What’s Next for Enterprise Wireless LANs?

Recent announcements from WLAN industry leaders show that even in the face of playing-field-leveling developments like 802.11ac, there are still enormous opportunities for differentiation and customer-facing benefits.

I've had several interesting conversations with attendees at recent Network World Wireless Infrastructure events regarding the future of enterprise-class wireless LAN systems. I've been theorizing that the advent (really a landslide at this point) of 802.11ac represents the last "big" advance in 802.11 standards, and, almost by definition, this implies a slowing in the rate of underlying innovation - something that has kept the WLAN industry growing and diverse. If the base-level technology is now established to that degree, the playing field is indeed leveling, and what the industry will do for differentiation from this point forward is a very interesting question. Recent announcements (check out the links inside of the press releases linked below for more information in each case) from industry leaders  (in alphabetical order below) point to some interesting possibilities here:

  • Aerohive Networks recently went public, and in fact announced their .11ac APs (the 370 and 390) more than six months ago. If you look carefully, though, Aerohive is already way past WLANs alone - they have applications software for education, routers, switches, and a Mobility Suite product that includes identity management, client management, and partnerships with MDM vendors
  • Aruba Networks announced a Next Generation Mobility Firewall featuring deep packet inspection for improved performance based on application behavior, an Interactive Unified Communications Dashboard inside of Airwave for enhanced visibility into UC applications, particularly Microsoft Lync, ClearPass Exchange, a set of APIs to create greater integration with MDM functionality and beyond, Auto Sign-On, an SSO capability, and AirGroup, which provides links to DLNA and UPnP. Aruba's current marketing theme is #GenMobile, and they recently published a large (5,000 participant) survey of the general public across regions of the globe to learn more about how mobility affects many aspects of contemporary life, but particularly with respect to work style and habits. They do draw some distinction between the younger (ages 18-35) workers implied by the hashtag, but the results are really quite broad-based and interesting regardless.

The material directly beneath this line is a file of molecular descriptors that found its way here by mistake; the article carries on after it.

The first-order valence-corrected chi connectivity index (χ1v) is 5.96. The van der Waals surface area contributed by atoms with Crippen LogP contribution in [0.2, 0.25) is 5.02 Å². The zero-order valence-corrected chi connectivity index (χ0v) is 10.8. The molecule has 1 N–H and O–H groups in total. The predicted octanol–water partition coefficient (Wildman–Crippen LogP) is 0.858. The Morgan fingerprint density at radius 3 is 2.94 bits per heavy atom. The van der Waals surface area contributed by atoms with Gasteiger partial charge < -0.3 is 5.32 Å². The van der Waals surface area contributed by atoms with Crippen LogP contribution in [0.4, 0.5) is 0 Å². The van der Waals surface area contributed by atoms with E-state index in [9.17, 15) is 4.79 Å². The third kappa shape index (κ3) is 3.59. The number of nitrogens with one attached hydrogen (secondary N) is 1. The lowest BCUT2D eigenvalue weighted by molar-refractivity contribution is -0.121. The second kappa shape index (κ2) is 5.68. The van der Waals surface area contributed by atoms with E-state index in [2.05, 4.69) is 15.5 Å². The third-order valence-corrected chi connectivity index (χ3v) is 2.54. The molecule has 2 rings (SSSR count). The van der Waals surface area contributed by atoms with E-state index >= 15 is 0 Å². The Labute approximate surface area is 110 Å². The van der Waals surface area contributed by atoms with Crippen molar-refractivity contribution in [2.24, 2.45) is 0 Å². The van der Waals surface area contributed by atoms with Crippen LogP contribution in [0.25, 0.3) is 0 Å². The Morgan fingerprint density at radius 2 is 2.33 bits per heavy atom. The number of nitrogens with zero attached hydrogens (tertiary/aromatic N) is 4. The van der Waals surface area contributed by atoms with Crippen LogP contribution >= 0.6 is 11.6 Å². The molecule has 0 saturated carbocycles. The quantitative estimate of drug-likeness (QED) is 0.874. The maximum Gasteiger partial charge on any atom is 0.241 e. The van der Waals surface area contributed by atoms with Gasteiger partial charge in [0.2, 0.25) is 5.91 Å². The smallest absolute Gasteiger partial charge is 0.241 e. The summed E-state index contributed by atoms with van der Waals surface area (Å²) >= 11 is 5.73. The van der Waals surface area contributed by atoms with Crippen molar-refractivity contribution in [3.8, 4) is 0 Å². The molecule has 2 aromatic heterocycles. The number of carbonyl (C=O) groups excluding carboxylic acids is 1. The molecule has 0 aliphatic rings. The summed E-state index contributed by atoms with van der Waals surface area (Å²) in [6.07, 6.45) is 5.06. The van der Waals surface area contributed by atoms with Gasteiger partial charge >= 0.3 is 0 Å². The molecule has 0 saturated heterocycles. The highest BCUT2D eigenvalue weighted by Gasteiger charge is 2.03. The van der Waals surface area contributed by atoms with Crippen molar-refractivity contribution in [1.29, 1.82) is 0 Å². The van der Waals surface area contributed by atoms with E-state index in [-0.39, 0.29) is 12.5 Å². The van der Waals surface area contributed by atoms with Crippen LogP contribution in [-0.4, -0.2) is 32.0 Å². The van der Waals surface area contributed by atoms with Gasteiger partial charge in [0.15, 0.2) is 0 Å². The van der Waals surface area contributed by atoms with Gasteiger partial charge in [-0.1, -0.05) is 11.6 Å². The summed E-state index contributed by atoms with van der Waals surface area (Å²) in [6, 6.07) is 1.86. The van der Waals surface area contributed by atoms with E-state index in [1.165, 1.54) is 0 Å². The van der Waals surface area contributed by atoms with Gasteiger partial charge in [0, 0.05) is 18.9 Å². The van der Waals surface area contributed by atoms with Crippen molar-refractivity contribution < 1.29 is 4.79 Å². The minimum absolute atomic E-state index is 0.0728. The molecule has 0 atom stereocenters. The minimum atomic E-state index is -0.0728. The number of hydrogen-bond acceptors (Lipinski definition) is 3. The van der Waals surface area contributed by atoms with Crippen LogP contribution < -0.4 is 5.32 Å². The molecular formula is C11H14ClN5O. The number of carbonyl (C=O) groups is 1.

• Cisco announced the Aironet 2700 Series 802.11ac AP, a lower-cost alternative to the company's flagship 3700. This is a 3x4:3 product, and is available in both internal and external antenna versions. They also announced their Enterprise Mobility Services Platform, a "unified mobility environment" aimed at developers, and an 8.0 release of Mobility Service Engine (MSE) software, improving location and tracking support. There's also an SDK here as well.